V.L. is research assistant of the National Fund for Scientific Research (Belgium).
Fructose metabolism and cell survival in freshly isolated rat hepatocytes incubated under hypoxic conditions: Proposals for potential clinical use
Article first published online: 12 DEC 2005
Copyright © 1994 American Association for the Study of Liver Diseases
Volume 20, Issue 6, pages 1567–1576, December 1994
How to Cite
Lefebvre, V., Goffin, I. and Buc-Calderon, P. (1994), Fructose metabolism and cell survival in freshly isolated rat hepatocytes incubated under hypoxic conditions: Proposals for potential clinical use. Hepatology, 20: 1567–1576. doi: 10.1002/hep.1840200628
- Issue published online: 12 DEC 2005
- Article first published online: 12 DEC 2005
- Manuscript Accepted: 15 JUN 1994
- Manuscript Received: 31 AUG 1993
- Fund of Medical Scientific Research (Belgium). Grant Number: 3.4528.91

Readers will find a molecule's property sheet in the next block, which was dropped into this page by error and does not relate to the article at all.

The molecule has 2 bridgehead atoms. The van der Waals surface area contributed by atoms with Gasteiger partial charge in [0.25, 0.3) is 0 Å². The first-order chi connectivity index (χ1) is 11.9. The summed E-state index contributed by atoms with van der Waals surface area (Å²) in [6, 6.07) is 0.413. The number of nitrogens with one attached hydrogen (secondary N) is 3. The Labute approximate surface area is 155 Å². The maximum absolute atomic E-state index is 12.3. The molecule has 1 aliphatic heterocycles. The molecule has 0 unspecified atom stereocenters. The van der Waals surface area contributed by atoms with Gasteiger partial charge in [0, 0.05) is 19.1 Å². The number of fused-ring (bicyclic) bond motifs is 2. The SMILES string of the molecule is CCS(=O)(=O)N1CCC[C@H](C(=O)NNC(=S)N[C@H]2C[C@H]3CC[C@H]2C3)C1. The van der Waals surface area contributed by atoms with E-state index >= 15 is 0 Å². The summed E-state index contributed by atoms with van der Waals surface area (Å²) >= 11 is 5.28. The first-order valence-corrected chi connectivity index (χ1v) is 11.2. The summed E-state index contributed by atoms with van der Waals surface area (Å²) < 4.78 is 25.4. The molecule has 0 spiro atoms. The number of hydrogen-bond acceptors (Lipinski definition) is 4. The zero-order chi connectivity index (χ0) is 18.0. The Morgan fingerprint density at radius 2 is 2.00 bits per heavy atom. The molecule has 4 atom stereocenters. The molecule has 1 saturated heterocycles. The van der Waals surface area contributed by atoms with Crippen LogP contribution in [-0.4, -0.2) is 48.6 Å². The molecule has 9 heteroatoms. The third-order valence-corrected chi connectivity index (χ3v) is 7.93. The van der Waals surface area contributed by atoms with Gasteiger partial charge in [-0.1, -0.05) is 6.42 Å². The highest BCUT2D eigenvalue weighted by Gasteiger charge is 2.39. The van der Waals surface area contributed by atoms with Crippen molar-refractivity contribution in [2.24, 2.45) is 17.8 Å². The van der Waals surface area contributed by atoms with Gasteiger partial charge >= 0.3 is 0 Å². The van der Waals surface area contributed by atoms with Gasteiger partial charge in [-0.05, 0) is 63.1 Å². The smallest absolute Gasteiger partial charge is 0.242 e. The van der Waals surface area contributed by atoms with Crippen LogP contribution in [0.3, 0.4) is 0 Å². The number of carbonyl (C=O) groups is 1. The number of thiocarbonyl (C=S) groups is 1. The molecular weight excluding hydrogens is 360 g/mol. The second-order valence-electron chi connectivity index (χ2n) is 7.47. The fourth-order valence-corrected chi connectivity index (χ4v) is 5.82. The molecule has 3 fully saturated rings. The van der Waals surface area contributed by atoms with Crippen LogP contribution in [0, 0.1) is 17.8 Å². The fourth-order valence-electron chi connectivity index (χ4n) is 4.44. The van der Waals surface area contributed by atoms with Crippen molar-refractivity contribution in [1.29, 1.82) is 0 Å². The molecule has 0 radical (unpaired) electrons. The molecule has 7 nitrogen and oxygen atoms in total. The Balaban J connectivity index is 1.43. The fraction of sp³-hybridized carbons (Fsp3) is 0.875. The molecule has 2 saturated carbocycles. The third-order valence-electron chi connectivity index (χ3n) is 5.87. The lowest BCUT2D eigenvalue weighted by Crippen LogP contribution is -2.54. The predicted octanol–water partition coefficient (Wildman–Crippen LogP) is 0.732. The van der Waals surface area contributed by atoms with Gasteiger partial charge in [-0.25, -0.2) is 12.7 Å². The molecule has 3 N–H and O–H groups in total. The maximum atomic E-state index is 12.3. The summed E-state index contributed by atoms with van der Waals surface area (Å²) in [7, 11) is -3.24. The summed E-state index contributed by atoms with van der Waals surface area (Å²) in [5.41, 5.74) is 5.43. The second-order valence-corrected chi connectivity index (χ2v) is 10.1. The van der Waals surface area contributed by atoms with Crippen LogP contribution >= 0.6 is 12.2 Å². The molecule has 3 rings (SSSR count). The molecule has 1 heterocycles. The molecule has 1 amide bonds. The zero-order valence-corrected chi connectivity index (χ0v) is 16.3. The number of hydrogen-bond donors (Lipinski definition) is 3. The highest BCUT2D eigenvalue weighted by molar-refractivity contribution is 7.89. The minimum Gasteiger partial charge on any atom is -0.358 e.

The protective effect of fructose with regard to hypoxia-induced cell injury was investigated. The addition of fructose (2 to 20 mmol/L) protected hepatocytes against hypoxia-mediated cell lysis in a concentration-dependent way. The intracellular ATP content was initially decreased as a result of fructose-1-phosphate formation, but it remained constant during the hypoxic incubation. Conversely, high initial ATP values observed at low fructose concentrations progressively declined. Cellular protection was observed only when fructose was added before (and not after) the start of hypoxia. In addition, a sufficient amount of fructose-1-phosphate rapidly accumulated before the induction of hypoxia, and the linear production of lactate, during hypoxic incubation, indicated that cells synthesized ATP continuously. The lack of cell protection by fructose added after the onset of the hypoxia may be explained by a lesser fructose-1-phosphate formation and a subsequently low accumulation leading to insufficient glycolytic ATP production. Under aerobic conditions, both glycolysis (lactate formation) and gluconeogenesis (glucose formation) were carried out in fructose-1-phosphate-loaded cells with the same initial rates, whereas under hypoxic conditions glycolysis was the main metabolic event. The fact that protein synthesis activity recovered faster during reoxygenation of previously hypoxic fructose-treated cells than in glucose-treated cells led us to hypothesize that in situ perfusion of liver with fructose, before its removal, would improve its metabolic capacity during the hypoxic cold preservation and subsequent transplantation. (Hepatology 1994;20:1567–1576).